Income

The rise in inequality experienced in the United States in the past three-and-a-half decades is not just a story of those in the financial sector in the greater New York City metropolitan area reaping outsized rewards from speculation in financial markets. While many of the highest-income families do live in states such as New York and Connecticut, IRS data make clear that rising inequality and increases in top 1 percent incomes affect every state.

The rise between 1979 and 2007 in top 1 percent incomes relative to the bottom 99 percent represents a sharp reversal of the trend that prevailed in the mid-20th century. This earlier era was characterized by a rising minimum wage, low levels of unemployment after the 1930s, widespread collective bargaining in private industries, and a cultural and political environment in which it was outrageous for executives to receive outsized bonuses while laying off workers. Today, millions of Americans feel tremendous anxiety about their grasp on the American Dream.

Publications

Excluded Workers Demand Inclusion: $200 Million Investment is Essential Though Less than Half of What’s Needed

In this pivotal moment, DC policymakers must spend federal rescue funds in a timely way, with a laser focus on addressing the racial inequities that have excluded Black and brown communities from economic gains and left them more vulnerable to the COVID-19 crisis. Unfortunately, federal policymakers excluded certain residents—including immigrants who are undocumented and workers in the informal cash economy—from federal relief that provides vital cash assistance to those who have lost income. Intentional investment is needed from DC policymakers to right this unfair exclusion and pursue an equitable and inclusive future for these workers.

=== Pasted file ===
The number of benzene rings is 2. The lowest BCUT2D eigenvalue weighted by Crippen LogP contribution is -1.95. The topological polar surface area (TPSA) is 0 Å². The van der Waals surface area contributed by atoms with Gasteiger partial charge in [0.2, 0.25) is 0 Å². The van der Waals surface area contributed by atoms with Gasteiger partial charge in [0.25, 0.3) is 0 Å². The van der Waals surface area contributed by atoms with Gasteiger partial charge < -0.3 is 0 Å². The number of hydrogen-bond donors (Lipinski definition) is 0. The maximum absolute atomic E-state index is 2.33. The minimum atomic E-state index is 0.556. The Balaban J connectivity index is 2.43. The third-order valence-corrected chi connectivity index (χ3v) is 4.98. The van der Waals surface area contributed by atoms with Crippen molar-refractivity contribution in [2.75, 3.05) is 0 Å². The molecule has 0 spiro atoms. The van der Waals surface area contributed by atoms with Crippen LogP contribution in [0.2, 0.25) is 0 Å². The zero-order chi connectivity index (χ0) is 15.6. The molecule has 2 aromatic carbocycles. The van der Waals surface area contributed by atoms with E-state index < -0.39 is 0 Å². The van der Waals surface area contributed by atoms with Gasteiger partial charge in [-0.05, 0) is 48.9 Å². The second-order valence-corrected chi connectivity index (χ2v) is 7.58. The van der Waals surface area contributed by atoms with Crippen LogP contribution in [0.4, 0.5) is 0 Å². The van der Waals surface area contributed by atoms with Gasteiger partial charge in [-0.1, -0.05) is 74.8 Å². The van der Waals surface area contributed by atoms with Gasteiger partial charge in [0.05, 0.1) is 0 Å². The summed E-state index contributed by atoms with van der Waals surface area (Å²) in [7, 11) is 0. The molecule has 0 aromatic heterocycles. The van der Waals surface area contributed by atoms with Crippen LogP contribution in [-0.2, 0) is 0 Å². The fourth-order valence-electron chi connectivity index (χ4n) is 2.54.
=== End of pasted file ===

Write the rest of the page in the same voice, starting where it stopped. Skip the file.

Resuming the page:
Introducing the State of Opportunity Index

New Jersey does best when all residents can reach their full potential, regardless of their race, ethnicity, or neighborhood. This requires quality public education, safe and affordable housing, jobs that pay well, healthy places to live, reliable transportation, and assurance of just law enforcement practices, among other essentials. Yet many residents across the state still face persistent barriers, despite decades of progress. These disparities are particularly acute for people of color and women who face the compounding effects of racism and sexism. But by having a clearer idea of the challenges we face and where they manifest, we can better plan our efforts for policy advocacy.

Connecticut Voices for Children’s Issue Briefing Book 2020-2022

Connecticut Voices for Children released their Issue Briefing Book 2020-2022.  Versions of this document have been developed throughout the 25 years of the organization’s history. As the state experiences the convergence of a health crisis, an economic recession due to that crisis, and a contentious and long-overdue conversation on race, the “Book” has been refreshed given Voices’ new, strategic aim toward economic justice and these unprecedented times. The Issue Briefing Book 2020-2022 is designed to be a starting point for shared knowledge around the research and recommendations that are fundamental to family economic security and the undergirding fiscal and economics, with the hope of advancing shared action.

Abridged Brief | Full Brief